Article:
He sold his car in 2012, and is on track to clearing his debt by the end of next year.
Adam has become so traumatised by the experience that he said he will never buy a car again.
"I've done the calculations, and actually for me, taking a taxi every day is cheaper than getting a car," he said.
"So why would I ever want to get a car again?"
He advises those who are tempted to buy a car now because it seems cheaper to carefully reconsider.
"If you really must have a car, then make sure you write down your calculations and understand your financial situation," he said.
"If you don't need it, then don't get it. Going through hell just for a status symbol is not worth it."
It was a terrible mistake, a decision that I regretted almost immediately. It wasn't just the $600 monthly instalments, but the petrol, parking, insurance and other hidden costs.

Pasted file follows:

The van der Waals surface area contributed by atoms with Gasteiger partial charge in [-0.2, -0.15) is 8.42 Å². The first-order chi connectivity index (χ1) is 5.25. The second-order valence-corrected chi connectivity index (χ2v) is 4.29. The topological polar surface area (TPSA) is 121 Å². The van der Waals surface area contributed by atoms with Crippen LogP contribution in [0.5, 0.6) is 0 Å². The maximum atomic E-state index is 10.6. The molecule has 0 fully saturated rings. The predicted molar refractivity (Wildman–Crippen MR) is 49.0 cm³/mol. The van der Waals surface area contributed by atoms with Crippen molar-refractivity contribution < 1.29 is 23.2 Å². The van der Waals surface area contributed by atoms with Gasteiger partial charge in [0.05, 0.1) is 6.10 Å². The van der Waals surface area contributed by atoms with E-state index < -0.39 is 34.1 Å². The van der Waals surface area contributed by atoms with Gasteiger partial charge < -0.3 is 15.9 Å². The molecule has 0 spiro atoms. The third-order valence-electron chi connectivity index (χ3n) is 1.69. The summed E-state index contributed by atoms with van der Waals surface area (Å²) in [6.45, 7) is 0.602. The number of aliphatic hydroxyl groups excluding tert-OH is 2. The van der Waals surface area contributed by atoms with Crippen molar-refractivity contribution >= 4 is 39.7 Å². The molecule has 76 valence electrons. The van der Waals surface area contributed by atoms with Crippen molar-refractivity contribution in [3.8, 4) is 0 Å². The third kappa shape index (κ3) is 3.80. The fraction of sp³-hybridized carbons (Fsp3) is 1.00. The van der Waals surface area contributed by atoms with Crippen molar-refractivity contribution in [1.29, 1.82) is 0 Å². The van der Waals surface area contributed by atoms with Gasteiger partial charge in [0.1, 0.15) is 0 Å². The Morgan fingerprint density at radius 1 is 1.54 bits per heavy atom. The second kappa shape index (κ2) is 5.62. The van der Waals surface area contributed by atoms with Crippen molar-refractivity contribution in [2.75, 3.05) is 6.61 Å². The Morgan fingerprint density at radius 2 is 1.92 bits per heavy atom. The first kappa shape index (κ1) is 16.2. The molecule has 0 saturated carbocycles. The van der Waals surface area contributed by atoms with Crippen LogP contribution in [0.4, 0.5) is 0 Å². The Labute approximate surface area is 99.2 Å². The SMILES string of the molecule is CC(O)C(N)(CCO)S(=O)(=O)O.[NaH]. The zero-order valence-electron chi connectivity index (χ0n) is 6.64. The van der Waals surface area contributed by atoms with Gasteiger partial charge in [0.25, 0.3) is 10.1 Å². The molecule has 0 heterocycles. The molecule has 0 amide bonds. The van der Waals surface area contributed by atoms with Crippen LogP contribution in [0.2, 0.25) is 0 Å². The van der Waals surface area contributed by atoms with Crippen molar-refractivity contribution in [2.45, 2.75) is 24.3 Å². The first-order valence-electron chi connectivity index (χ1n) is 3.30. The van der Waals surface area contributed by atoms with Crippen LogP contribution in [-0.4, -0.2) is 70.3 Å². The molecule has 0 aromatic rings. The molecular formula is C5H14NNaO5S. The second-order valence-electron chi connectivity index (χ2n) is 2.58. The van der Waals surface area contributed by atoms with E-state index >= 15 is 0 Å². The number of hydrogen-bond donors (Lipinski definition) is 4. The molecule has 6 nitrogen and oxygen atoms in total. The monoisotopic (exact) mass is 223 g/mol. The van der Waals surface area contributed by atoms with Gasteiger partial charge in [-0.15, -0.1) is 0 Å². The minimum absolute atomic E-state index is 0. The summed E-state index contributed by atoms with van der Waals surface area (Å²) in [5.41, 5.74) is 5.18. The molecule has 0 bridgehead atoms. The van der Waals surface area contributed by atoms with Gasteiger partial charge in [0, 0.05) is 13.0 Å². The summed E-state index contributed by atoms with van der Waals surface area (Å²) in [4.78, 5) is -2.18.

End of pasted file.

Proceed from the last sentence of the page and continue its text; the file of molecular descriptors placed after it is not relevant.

She struggled with car loan after switching jobs
She chalked up more than $50,000 in debt after buying a car.
Jane (not her real name) bought a $54,000 three-year-old sedan in 2011, taking a 100 per cent loan on the full price of the car.
The 29-year-old facilities manager said she bought the car as she needed it for her job then, and could "still afford it at that time".
To pay off the monthly instalments and additional expenses which came to about $1,300 a month, Jane used a $1,000 allowance from her employer, on top of her $2,000 salary.
But she forgot to fully consider these costs when she switched jobs.
Her new job did not provide her with as generous an allowance, and she started to struggle with payments.
"One can't stay in the same job forever," she said.
"But just two years after I bought the car and changed jobs, the banks started calling and coming to my home."
It came to a point where she stopped eating meals regularly, just so that she would have enough money to pay her bills.
But that was not enough.
"My new salary just could not sustain my expenses and the car, and I had to use four or five credit cards and lines," she said.